May 2012 | Home
Baseball's Jim Abbott ponders his "improbable life" in a compelling new memoir.
Odds are good that Dante Vasquez is the sole honorary Ghanaian chief living in Las Vegas.
In this month's column, Victor Katch has the ideal recipe for well-being: Sit less, move more. A lot more.
Explore this doomed ship's cinematic voyage from silent short to 3-D blockbuster.
Video: Business professor-cum-shark diver George Siedel will teach the LA cohort of the Executive MBA Program this fall.
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May 23, 2012
Last month, like a lot of other people around the world, I bought a ticket to the 3-D-tailored release of James Cameron's 1997 mega-hit Titanic. Boosted by the centenary of the April 15, 1912, Titanic disaster, the movie passed the $2 billion box-office marker, becoming only the second film in motion picture history to reach that figure—the other being Cameron's sci-fi fantasy Avatar (2009).
I'd be interested to hear others' reactions to the addition of the 3-D imagery. For me it seemed rather inconsequential aesthetically, largely because the digitally generated special effects and camera compositions delivered a powerful dynamism on their own. In-depth blocking, combined with constant tracking and dolly shots, beautifully captured the action as the passengers flowed through the splendid ship during Titanic's first half.
The film's second half, which charted events from the ship striking the iceberg until it sank beneath the North Atlantic, displayed masterful special effects, especially of the seawater invading and dooming the "unsinkable" Titanic. Here, Cameron made good use of talents with digitalized water effects he honed in the 1989 film The Abyss. In Titanic, with the confining corridors of the ship as visual parameters for the sea's increasing vengeance, Cameron channeled gushing streams of water directly at the camera lens. The special effects imagery was powerfully menacing without 3-D embellishment.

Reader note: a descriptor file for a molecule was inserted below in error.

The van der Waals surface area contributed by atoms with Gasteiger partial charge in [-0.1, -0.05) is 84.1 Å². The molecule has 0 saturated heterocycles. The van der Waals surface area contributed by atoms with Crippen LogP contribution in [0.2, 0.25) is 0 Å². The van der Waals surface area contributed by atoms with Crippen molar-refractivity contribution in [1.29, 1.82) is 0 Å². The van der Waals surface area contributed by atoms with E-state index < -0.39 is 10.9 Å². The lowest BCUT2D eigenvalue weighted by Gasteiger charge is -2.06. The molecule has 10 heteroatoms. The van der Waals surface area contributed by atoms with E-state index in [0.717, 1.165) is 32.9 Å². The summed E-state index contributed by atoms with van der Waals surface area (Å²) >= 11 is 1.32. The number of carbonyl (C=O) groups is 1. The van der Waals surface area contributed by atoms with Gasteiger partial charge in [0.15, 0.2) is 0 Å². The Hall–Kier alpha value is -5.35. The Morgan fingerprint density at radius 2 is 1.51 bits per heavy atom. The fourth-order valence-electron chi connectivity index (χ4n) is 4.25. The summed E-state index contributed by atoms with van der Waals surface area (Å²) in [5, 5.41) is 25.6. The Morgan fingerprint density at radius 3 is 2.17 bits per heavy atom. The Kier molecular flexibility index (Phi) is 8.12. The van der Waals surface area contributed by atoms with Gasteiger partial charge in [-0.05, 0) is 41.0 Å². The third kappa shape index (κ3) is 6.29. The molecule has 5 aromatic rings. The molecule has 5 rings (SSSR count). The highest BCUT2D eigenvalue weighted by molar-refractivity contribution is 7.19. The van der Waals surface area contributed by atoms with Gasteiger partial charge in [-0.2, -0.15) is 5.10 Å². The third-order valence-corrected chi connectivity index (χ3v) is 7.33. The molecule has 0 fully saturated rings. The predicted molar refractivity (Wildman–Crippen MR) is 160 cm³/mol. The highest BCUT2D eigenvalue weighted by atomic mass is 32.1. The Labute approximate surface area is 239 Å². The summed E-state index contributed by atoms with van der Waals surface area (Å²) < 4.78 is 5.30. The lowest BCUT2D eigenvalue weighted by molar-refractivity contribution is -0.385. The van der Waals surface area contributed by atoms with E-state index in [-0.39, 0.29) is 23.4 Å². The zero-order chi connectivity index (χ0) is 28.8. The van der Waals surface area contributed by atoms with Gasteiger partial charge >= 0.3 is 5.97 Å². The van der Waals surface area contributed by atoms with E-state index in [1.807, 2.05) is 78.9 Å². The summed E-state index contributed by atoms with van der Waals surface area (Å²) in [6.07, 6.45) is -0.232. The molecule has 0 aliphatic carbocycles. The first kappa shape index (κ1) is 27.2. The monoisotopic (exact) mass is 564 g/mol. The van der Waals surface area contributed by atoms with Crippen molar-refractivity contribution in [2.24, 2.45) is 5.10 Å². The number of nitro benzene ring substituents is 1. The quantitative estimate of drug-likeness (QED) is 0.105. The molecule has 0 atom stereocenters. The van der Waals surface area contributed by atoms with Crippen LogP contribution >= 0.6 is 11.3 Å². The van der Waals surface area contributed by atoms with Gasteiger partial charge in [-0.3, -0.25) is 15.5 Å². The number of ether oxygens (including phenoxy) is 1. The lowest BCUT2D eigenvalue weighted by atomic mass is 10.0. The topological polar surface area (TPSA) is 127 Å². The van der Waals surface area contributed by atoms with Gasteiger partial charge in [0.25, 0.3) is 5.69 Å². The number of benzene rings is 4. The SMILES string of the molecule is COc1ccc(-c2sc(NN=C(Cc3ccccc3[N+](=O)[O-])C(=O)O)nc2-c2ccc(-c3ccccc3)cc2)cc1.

The same can be said for the iconic romantic moment when the rebellious Rose (Kate Winslet) and her steerage suitor Jack (Leonardo DiCaprio) stand on the bow railings of the Titanic and with raised arms seem to fly off into the Atlantic sunset. That shot worked its effect just as well in two dimensions.
A compelling saga
Over the years there have been dozens of books, films, made-for-television movies, documentaries, stage dramas, and at least one stage musical about the Titanic. It's fascinating how many different approaches filmmakers and other media artists have taken in telling the story of that fateful night in April 1912. The compulsion to capitalize on the tragedy was immediate. A German-made silent short came out in 1912 as well as one by the Gaumont studios, titled Titanic Leaving Belfast Lough.
Prior to seeing the 3-D Titanic re-release, I revisited some of the earlier cinematic treatments of the sea disaster with an eye to seeing how Cameron, who had also written the screenplay for his version, drew from previous work.
Interestingly, the first feature-length telling of the Titanic story was a multi-language British film (English/French/German) adapted from a 1915 stage play, "The Berg" written by English novelist Ernest Raymond. The film was shot in 1929 and titled Atlantic (after the Titanic's White Star Line company forbade the use of their ship's name.)
Atlantic was directed by German expat E.A. Dupont in a screen version that stuck closely to the stage play. Most of the dialogue is delivered in a first-class smoking lounge where an assortment of passengers come and go, many carrying with them deep personal problems. Once the ship strikes the iceberg, the characters converge in the space, expressing their reactions to the deepening crisis. It's easy to see how this treatment would work on a proscenium stage. In the film adaptation most of the cutaways to other areas of the ship have the feel of a silent movie with the imagery often underscored only by repetitive sound effects: orchestral dance music from the ballroom, slushing sea water in the boiler rooms, the clang of bells from the crow's nest. The most powerful and realistic sequence of Atlantic occurs in the boarding and lowering of the ship's inadequate number of lifeboats. Chaotic imagery of those stranded is accompanied by a cacophony of vocalized screaming.